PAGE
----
|Wise Elder David Oates|
|Written by Website Adminstrator Adminstrator|
|Saturday, 30 May 2009 12:44|
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David Oates writes about nature and urban life from
His previous books include City Limits: Walking Portland's Boundary (Oregon State 2006), and Paradise Wild: Reimagining American Nature (Oregon State 2003). In 1989 he published what Daniel Philippon has called one of the first books of ecocriticism Earth Rising: Ecological Belief in an Age of Science. His essays have appeared in many periodicals, including Orion (forthcoming),
David is excited to attend the MRCSE workshop as a wise elder. He offers the following questions to stir our thinking:
1. Real story – myths that move us – often turn on paradox, surprise, irony. Always a twist. How is our story about nature, or about nature-and-culture, more than mere propaganda or morality tale?
2. What literal, real-world example(s) embody "the story" we want to tell?
3. The reality of nature includes exactly as much death as life. How does death figure in what we want to convey to students, fellow citizens, responders to global crisis? Should death be kept out – as too scary for junior-highers or too difficult for the general public or (etc)?
David sees the value of the MRCSE Collaborative is in our ability to seek and discover "the story" that carriers us through the next 100 years:
As a writer and educator, I am looking for the way to convey the story of our moment. As a historian of environmentalism, I know that "the story" that carried the nature-movement for its first hundred years was the one Muir defined: Nature is an eden which we have lost, of which we must preserve a few remnants. This story has been exhausted.
So I want to know: What is the story that takes its place – the story that will give heart for the next hundred years, that will motivate righteous, joyous, difficult action in the face of a warming planet and thousands of dying species? I hope to enjoy a gathering of sincere and knowledgable enviro's – knocking sparks from each other, seeking, trying, discovering.
For me this is "the big question" that overarches the many detailed techniques, lesson plans, approaches, movements, etc that we will be learning about from each other.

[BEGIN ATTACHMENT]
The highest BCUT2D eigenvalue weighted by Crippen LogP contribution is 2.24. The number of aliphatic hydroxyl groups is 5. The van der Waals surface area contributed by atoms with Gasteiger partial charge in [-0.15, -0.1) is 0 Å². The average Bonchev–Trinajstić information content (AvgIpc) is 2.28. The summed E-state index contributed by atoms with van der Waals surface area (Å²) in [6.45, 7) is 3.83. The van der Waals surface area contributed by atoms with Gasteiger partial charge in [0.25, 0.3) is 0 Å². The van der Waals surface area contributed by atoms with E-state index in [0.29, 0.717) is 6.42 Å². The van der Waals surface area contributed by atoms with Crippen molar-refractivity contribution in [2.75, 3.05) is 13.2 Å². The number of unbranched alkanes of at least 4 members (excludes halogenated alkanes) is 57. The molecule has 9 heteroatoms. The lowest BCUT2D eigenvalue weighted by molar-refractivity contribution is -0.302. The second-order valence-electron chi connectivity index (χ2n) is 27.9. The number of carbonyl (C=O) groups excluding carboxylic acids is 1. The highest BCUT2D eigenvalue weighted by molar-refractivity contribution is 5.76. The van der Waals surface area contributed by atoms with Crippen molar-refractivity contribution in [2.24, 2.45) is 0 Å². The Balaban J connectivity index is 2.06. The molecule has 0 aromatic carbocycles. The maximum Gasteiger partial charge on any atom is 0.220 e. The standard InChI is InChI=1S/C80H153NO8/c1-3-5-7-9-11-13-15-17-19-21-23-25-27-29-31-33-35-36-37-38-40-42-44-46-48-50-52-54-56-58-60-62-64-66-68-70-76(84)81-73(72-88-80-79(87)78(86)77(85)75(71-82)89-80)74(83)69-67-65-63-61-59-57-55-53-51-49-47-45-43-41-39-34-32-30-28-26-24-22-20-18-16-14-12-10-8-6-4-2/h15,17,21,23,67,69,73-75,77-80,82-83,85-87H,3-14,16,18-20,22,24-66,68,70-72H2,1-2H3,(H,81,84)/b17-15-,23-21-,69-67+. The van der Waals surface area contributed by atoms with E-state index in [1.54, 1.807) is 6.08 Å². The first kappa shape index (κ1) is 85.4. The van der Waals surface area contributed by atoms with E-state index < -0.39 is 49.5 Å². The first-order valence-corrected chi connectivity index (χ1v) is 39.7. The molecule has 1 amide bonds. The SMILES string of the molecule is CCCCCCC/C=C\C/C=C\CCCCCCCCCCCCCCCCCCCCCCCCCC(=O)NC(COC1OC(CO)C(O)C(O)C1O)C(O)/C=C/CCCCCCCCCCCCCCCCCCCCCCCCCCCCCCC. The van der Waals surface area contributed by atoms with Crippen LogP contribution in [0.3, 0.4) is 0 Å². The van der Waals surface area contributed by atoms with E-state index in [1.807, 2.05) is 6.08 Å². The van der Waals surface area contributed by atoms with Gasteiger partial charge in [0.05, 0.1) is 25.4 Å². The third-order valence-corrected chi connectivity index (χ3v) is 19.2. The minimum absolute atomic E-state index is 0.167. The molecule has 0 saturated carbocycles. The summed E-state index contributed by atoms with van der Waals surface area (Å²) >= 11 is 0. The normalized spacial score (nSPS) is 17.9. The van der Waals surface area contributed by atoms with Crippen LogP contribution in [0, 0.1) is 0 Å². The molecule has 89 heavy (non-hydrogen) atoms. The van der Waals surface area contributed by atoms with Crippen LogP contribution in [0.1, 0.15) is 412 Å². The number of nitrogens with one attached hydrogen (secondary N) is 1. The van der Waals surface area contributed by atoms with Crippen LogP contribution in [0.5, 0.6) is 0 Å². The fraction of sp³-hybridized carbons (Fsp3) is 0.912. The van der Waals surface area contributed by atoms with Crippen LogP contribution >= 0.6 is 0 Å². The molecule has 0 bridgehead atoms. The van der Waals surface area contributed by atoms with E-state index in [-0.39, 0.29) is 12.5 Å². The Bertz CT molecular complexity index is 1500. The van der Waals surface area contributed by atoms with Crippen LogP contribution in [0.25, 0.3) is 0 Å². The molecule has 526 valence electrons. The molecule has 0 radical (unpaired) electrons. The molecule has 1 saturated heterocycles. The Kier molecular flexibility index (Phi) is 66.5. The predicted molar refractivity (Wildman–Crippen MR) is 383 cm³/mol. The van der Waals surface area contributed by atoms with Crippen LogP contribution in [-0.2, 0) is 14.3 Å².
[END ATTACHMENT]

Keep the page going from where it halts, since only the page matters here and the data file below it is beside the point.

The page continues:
To learn more about David and read some of his recent work, explore the following links:
"What we love will save us" From the October 16, 2006 issue of High Country News
Exert: We are all, too much of the time, captives of the wreck and the mistake. Can’t take our eyes off it, can’t stop thinking about it, can’t stop picking that scab. We slide into our merely negative identity — defined by what we refuse...
"Imagine" From the April 16, 2007 issue of High Country News
Exert: I’m convinced that what teachers are doing, at the level that counts, is not merely delivering knowledge or skills. Secretly, beneath the much-insisted details of biology or poli-sci or poetry, we are awakening the imagination. That big world...Imagination is a matter of life and death. It’s not just a liberal-arts nicety. If we move forward in our lives (or fail to) it is mostly according to what we can envision. It’s true for individuals. It’s true for nations, too.
"Six Good Places" From the October 29, 2007 issue of High Country News
In this story David ranges from the Sierra Nevada to Aix-en-Provence as he considers the particular qualities that make a place worth living in.
David was also recently featured in the documentary film "Portland: Quest for a Livable City" -- the third installment of the Making Sense of Place documentary film and educational outreach project launched by the Lincoln Institute of Land Policy. The first film,
The focus of the Making Sense of Place film series is growth and change in large metropolitan areas, through the eyes and voices of residents. As such, the films reflect not just an in-depth portrayal of specific cities, but much larger issues about how we live and how we grow, that have been largely missing in the national conversation: metropolitan growth in the context of environmental concerns, population and demographic trends, equity and race. By mid century, the
The Making Sense of Place films have already served as a catalyst for community dialogue and educational activities, in
|Last Updated on Friday, 16 July 2010 17:06|